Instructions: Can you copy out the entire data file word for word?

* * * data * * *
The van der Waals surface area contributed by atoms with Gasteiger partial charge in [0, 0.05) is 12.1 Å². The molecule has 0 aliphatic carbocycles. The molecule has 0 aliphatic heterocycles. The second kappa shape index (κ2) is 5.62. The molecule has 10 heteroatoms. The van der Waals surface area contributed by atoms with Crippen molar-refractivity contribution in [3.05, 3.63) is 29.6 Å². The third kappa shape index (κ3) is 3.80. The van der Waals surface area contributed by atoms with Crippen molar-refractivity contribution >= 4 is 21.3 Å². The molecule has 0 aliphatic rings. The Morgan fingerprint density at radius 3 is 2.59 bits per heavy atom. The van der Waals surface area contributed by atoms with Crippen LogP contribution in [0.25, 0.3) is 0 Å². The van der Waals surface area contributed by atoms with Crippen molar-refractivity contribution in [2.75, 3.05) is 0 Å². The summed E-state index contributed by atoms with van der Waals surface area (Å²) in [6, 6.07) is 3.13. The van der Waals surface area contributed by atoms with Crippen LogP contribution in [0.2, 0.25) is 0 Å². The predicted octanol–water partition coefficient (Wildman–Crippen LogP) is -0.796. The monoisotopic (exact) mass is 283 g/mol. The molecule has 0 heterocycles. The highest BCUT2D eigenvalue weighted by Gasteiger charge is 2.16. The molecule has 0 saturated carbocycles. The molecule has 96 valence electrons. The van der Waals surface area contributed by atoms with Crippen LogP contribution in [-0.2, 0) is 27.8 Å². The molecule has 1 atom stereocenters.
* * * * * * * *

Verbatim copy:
The van der Waals surface area contributed by atoms with Gasteiger partial charge in [0, 0.05) is 12.1 Å². The molecule has 0 aliphatic carbocycles. The molecule has 0 aliphatic heterocycles. The second kappa shape index (κ2) is 5.62. The molecule has 10 heteroatoms. The van der Waals surface area contributed by atoms with Crippen molar-refractivity contribution in [3.05, 3.63) is 29.6 Å². The third kappa shape index (κ3) is 3.80. The van der Waals surface area contributed by atoms with Crippen molar-refractivity contribution >= 4 is 21.3 Å². The molecule has 0 aliphatic rings. The Morgan fingerprint density at radius 3 is 2.59 bits per heavy atom. The van der Waals surface area contributed by atoms with Crippen LogP contribution in [0.25, 0.3) is 0 Å². The van der Waals surface area contributed by atoms with Crippen molar-refractivity contribution in [2.75, 3.05) is 0 Å². The summed E-state index contributed by atoms with van der Waals surface area (Å²) in [6, 6.07) is 3.13. The van der Waals surface area contributed by atoms with Crippen LogP contribution in [0.2, 0.25) is 0 Å². The predicted octanol–water partition coefficient (Wildman–Crippen LogP) is -0.796. The monoisotopic (exact) mass is 283 g/mol. The molecule has 0 heterocycles. The highest BCUT2D eigenvalue weighted by Gasteiger charge is 2.16. The molecule has 0 saturated carbocycles. The molecule has 96 valence electrons. The van der Waals surface area contributed by atoms with Crippen LogP contribution in [-0.2, 0) is 27.8 Å². The molecule has 1 atom stereocenters.